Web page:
Laurie Penny, motivated by the Assange-Akin confluence of the past few days, has written a long, wrenching piece about being raped. It was a “nice guy” liked by everyone, including her; it was at a party, where she felt ill and went to sleep. She woke up to find him raping her (although she didn’t call it that at the time).
I asked him if he had used a condom. He told me that he ‘wasn’t into latex’, and asked if I was on the pill. I don’t remember thinking ‘I have just been raped’. After all, this guy wasn’t behaving in the manner I had learned to associate with rapists. Rapists are evil people. They’re not nice blokes who everybody respects who simply happen to think it’s ok to stick your dick in a teenager who’s sleeping in the same bed as you, without a condom. This guy seemed, if anything, confused as to why I was scrabbling for my things and bolting out the door. He even sent me an email a few days later, chiding me for being rude.
He thought it was a romantic interlude, perhaps, with him poking her while she was passed out. How tiresome of her to be grouchy and in a hurry in the morning.
Everybody else in that social circle seemed to agree that by going to that hotel room and taking off my nice lace dress I had asked for whatever happened next, and so I dropped the issue. They were right and I was wrong. The man that we all knew and liked would never take advantage of anyone, and suggesting such a thing made me a liar and a slag. Did I go to the police? Did I hell***. I thought it was my fault.
My experience was common enough, and it was also seven years ago. Looking back, being raped wasn’t the worst thing that ever happened to me, although the experience of speaking out and not being believed, the experience of feeling so ashamed and alone, stayed with me for a long time, and changed how I relate to other humans. But I got over it. I rarely think about it.
She got over it, but it had changed the way she relates to other humans – so in fact she hadn’t gotten over it.
Being raped by a man who you liked and trusted, even loved – thirty percent of rape victims are attacked by a boyfriend, husband or lover – is an entirely different experience from being raped by a stranger in an alley, but that doesn’t mean it’s any less damaging. Particularly not if others go on to tell you you’re a lying bitch. Sorry if that hurts to hear.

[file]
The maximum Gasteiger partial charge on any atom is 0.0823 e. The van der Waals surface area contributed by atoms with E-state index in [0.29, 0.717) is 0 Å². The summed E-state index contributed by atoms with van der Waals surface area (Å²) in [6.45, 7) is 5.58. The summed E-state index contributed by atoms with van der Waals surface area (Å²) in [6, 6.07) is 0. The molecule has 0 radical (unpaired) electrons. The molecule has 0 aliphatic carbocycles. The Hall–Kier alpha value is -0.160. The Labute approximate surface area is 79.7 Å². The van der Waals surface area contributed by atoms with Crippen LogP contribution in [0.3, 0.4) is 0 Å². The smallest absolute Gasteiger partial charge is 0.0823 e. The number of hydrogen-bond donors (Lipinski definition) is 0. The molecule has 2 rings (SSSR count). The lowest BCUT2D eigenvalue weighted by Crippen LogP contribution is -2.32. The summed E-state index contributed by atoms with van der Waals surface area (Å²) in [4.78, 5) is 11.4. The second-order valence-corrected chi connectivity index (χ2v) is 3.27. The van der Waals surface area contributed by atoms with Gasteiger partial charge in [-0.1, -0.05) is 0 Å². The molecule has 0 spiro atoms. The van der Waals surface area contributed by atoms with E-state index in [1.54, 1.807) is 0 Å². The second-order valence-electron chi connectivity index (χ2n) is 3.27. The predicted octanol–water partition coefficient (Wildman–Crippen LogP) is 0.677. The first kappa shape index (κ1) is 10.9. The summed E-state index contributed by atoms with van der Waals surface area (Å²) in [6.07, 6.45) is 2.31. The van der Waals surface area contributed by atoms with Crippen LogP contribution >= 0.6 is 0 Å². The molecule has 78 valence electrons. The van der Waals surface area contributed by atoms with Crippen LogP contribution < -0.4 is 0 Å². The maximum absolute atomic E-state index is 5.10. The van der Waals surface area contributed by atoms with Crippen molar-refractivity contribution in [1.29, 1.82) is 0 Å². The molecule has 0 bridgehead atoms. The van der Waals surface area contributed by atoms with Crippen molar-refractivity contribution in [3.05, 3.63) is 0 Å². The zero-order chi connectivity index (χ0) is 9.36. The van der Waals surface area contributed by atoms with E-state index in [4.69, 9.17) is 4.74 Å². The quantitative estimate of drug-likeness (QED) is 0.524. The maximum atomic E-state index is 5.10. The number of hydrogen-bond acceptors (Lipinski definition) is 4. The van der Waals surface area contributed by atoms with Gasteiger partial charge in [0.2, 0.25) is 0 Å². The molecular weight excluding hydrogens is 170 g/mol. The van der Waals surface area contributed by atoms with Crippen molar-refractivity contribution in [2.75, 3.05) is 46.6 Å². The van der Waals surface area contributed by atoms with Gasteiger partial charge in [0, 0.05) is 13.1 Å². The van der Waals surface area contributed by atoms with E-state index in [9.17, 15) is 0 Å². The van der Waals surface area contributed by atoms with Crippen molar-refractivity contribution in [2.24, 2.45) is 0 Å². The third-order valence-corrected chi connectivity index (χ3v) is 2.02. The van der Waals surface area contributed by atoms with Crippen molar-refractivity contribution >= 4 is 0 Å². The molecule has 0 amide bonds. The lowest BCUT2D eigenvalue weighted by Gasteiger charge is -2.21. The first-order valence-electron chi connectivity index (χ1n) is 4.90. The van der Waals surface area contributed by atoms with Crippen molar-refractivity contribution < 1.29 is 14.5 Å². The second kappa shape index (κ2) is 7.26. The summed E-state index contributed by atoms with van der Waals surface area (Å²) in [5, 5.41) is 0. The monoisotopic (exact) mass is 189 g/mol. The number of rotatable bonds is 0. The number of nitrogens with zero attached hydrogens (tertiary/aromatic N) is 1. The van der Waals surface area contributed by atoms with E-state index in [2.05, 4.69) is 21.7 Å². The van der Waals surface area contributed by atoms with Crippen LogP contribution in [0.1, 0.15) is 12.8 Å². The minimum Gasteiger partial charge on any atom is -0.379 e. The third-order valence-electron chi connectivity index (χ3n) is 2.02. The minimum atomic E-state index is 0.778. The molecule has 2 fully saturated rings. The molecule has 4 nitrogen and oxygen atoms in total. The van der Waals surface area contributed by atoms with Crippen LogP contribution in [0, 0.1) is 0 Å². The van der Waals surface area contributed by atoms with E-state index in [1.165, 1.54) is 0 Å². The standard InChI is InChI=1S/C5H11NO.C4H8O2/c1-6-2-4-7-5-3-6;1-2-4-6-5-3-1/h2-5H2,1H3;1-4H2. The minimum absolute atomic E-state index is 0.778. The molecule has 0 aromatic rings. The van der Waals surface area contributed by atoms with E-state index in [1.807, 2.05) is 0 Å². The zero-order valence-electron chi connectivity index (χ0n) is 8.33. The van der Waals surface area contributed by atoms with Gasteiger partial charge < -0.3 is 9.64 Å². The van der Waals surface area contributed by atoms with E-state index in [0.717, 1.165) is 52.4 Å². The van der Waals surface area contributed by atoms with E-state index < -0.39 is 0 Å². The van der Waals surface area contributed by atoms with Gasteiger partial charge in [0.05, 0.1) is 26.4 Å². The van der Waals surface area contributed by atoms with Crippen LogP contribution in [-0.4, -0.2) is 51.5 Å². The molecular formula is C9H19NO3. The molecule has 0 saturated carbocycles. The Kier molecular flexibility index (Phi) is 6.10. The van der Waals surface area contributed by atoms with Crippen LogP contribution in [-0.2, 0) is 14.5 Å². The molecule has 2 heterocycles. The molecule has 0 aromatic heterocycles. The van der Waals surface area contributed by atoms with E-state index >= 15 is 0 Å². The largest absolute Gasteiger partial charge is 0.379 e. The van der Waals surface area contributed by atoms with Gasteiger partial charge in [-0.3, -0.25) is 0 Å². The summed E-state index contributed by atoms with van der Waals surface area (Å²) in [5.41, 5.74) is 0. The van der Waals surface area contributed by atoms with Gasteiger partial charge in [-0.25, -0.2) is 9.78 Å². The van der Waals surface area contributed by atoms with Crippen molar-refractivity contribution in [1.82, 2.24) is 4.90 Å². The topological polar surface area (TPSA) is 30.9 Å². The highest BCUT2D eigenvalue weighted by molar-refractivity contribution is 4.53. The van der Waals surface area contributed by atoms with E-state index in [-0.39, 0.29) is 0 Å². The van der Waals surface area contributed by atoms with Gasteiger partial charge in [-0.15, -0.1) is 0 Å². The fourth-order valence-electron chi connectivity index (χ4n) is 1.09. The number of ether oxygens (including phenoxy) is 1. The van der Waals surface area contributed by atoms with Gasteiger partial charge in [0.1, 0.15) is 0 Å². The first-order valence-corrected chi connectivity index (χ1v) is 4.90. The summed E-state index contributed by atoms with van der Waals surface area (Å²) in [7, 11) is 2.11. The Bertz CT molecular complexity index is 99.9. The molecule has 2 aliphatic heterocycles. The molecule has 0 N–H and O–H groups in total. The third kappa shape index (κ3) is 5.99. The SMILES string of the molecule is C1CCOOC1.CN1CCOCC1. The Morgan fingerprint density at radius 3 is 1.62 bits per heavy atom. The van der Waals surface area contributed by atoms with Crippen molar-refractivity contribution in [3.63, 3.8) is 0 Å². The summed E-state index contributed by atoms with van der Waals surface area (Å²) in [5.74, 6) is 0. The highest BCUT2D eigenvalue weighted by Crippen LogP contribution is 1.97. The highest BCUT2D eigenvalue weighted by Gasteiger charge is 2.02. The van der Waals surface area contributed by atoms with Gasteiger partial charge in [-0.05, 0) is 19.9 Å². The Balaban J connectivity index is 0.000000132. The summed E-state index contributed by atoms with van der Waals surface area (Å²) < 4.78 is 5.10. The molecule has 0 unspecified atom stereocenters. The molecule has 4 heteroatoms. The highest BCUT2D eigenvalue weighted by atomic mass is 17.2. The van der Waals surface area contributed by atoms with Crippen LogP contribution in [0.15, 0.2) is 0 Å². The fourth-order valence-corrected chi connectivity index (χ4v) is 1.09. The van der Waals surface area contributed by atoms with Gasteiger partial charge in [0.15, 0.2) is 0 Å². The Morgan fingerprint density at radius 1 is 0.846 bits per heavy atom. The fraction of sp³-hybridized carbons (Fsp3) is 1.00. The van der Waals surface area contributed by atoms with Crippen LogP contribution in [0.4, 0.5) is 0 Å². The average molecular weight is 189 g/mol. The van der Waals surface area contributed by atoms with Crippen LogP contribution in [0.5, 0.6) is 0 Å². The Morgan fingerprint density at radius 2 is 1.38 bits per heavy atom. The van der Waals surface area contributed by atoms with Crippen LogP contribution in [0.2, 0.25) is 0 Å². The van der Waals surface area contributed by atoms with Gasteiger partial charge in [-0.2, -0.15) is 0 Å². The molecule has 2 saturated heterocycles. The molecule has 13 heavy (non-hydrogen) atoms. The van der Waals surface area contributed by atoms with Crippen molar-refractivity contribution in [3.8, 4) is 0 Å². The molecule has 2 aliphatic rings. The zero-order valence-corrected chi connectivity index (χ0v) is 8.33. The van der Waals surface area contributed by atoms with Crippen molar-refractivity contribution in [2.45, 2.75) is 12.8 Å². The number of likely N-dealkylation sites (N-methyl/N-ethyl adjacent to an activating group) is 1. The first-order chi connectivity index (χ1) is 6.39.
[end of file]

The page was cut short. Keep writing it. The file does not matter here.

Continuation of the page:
You know what also hurts to hear? People telling you that your experience didn’t happen, that you asked for it. That you have no right to be angry or hurt. That you should shut up. That you hate men. That you’re against freedom of speech. That’s what hundreds of thousands of women all over the world are hearing when they hear respected commentators (I’m not talking here about Galloway or Alvin, although I’m sure there are a great many people who respect their opinions, god help them) saying that the allegations made against Julian Assange “aren’t really rape.”
And when they hear Todd Akin talk about “legitimate” rape.
I didn’t report my rape. It took me months even to understand it as rape. I stopped talking about it, because I was sick of being called a liar, and I got the shut-up message fairly fast. I tried to stop thinking about it.
But this week brought it all up again. The vitriol being spewed across the internet, the discussions in every car and cafe I’ve stepped into about what rape really means, the acknowledgement that yes, lots of women do lie and exaggerate, they’ve made me feel infected all over again. Another friend told me she felt “psychologically poisoned, sick more than angry,” I’m definitely not the only one who’s been revisiting those scenes in my head, playing them over like old CCTV footage. I’m probably not the only one, either, who went quietly back to a few friends from the old days to talk again about what happened, to clear things up. And what one of those former friends told me was: I wish I’d taken you more seriously, because I think it happened again, to somebody else.
So that’s why she wrote the piece. She wrote it three times and deleted it twice – and now it’s out there.
…this vitriol, this rape-redefining in the name of conscience and whistleblowing and Wikileaks and Julian Assange, it has to stop. It has to stop now. Non-consensual sex is rape, real rape, and good guys do it too, all the time, every day. Sorry if that hurts to hear, but you’ve heard it now, and there are things that hurt much more, and for longer, and for lifetimes. Those things need to stop. Together, if we’re brave enough to keep on speaking out even we’re told to shut up, told we’re liars and bitches and we asked for it, we can make them stop.
I hope so.